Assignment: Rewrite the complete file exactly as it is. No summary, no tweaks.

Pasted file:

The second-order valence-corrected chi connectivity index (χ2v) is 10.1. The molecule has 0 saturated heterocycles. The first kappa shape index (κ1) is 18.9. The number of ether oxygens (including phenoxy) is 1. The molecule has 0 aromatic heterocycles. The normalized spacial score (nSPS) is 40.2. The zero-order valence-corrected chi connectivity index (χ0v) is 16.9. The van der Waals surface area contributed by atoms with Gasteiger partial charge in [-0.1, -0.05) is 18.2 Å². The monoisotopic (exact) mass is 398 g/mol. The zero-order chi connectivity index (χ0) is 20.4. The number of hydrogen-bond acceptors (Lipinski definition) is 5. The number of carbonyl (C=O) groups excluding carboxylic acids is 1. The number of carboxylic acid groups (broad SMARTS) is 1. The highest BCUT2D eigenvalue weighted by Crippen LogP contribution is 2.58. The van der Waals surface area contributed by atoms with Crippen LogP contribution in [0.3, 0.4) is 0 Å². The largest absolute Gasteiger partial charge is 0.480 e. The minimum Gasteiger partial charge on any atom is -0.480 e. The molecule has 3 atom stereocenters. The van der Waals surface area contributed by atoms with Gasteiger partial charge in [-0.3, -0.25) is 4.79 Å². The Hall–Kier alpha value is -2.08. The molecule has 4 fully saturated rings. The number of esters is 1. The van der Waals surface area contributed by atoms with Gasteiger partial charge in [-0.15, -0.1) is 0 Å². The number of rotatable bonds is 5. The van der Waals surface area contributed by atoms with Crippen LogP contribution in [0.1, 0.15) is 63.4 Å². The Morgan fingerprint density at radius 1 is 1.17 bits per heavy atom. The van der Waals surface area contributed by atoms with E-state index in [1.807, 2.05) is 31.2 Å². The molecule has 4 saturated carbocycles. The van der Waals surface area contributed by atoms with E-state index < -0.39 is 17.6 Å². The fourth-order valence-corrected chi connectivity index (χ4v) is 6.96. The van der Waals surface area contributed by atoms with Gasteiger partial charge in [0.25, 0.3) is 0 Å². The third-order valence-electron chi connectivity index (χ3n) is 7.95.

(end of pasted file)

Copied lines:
The second-order valence-corrected chi connectivity index (χ2v) is 10.1. The molecule has 0 saturated heterocycles. The first kappa shape index (κ1) is 18.9. The number of ether oxygens (including phenoxy) is 1. The molecule has 0 aromatic heterocycles. The normalized spacial score (nSPS) is 40.2. The zero-order valence-corrected chi connectivity index (χ0v) is 16.9. The van der Waals surface area contributed by atoms with Gasteiger partial charge in [-0.1, -0.05) is 18.2 Å². The monoisotopic (exact) mass is 398 g/mol. The zero-order chi connectivity index (χ0) is 20.4. The number of hydrogen-bond acceptors (Lipinski definition) is 5. The number of carbonyl (C=O) groups excluding carboxylic acids is 1. The number of carboxylic acid groups (broad SMARTS) is 1. The highest BCUT2D eigenvalue weighted by Crippen LogP contribution is 2.58. The van der Waals surface area contributed by atoms with Crippen LogP contribution in [0.3, 0.4) is 0 Å². The largest absolute Gasteiger partial charge is 0.480 e. The minimum Gasteiger partial charge on any atom is -0.480 e. The molecule has 3 atom stereocenters. The van der Waals surface area contributed by atoms with Gasteiger partial charge in [-0.3, -0.25) is 4.79 Å². The Hall–Kier alpha value is -2.08. The molecule has 4 fully saturated rings. The number of esters is 1. The van der Waals surface area contributed by atoms with Gasteiger partial charge in [-0.15, -0.1) is 0 Å². The number of rotatable bonds is 5. The van der Waals surface area contributed by atoms with Crippen LogP contribution in [0.1, 0.15) is 63.4 Å². The Morgan fingerprint density at radius 1 is 1.17 bits per heavy atom. The van der Waals surface area contributed by atoms with E-state index in [1.807, 2.05) is 31.2 Å². The molecule has 4 saturated carbocycles. The van der Waals surface area contributed by atoms with E-state index < -0.39 is 17.6 Å². The fourth-order valence-corrected chi connectivity index (χ4v) is 6.96. The van der Waals surface area contributed by atoms with Gasteiger partial charge in [0.25, 0.3) is 0 Å². The third-order valence-electron chi connectivity index (χ3n) is 7.95.